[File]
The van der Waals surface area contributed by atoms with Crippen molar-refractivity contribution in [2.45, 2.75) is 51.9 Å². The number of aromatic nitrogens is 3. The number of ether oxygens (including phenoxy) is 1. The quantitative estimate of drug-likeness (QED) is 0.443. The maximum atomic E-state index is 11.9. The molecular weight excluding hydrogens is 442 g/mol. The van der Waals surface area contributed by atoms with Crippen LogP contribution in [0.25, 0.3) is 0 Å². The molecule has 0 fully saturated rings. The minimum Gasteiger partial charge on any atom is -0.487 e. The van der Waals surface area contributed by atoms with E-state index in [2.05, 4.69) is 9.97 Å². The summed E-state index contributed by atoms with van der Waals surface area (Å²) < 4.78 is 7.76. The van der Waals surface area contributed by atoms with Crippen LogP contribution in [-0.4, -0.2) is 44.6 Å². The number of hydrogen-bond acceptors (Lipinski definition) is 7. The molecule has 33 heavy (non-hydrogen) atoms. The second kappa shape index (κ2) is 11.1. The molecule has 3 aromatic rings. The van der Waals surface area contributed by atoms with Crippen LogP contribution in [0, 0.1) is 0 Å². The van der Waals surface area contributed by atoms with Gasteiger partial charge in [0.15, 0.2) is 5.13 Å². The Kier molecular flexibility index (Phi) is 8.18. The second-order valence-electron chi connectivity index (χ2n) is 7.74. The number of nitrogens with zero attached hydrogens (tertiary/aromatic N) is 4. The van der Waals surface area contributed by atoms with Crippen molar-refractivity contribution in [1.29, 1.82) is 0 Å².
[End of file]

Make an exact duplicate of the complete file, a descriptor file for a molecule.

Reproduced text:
The van der Waals surface area contributed by atoms with Crippen molar-refractivity contribution in [2.45, 2.75) is 51.9 Å². The number of aromatic nitrogens is 3. The number of ether oxygens (including phenoxy) is 1. The quantitative estimate of drug-likeness (QED) is 0.443. The maximum atomic E-state index is 11.9. The molecular weight excluding hydrogens is 442 g/mol. The van der Waals surface area contributed by atoms with Crippen LogP contribution in [0.25, 0.3) is 0 Å². The molecule has 0 fully saturated rings. The minimum Gasteiger partial charge on any atom is -0.487 e. The van der Waals surface area contributed by atoms with E-state index in [2.05, 4.69) is 9.97 Å². The summed E-state index contributed by atoms with van der Waals surface area (Å²) < 4.78 is 7.76. The van der Waals surface area contributed by atoms with Crippen LogP contribution in [-0.4, -0.2) is 44.6 Å². The number of hydrogen-bond acceptors (Lipinski definition) is 7. The molecule has 33 heavy (non-hydrogen) atoms. The second kappa shape index (κ2) is 11.1. The molecule has 3 aromatic rings. The van der Waals surface area contributed by atoms with Crippen LogP contribution in [0, 0.1) is 0 Å². The van der Waals surface area contributed by atoms with Gasteiger partial charge in [0.15, 0.2) is 5.13 Å². The Kier molecular flexibility index (Phi) is 8.18. The second-order valence-electron chi connectivity index (χ2n) is 7.74. The number of nitrogens with zero attached hydrogens (tertiary/aromatic N) is 4. The van der Waals surface area contributed by atoms with Crippen molar-refractivity contribution in [1.29, 1.82) is 0 Å².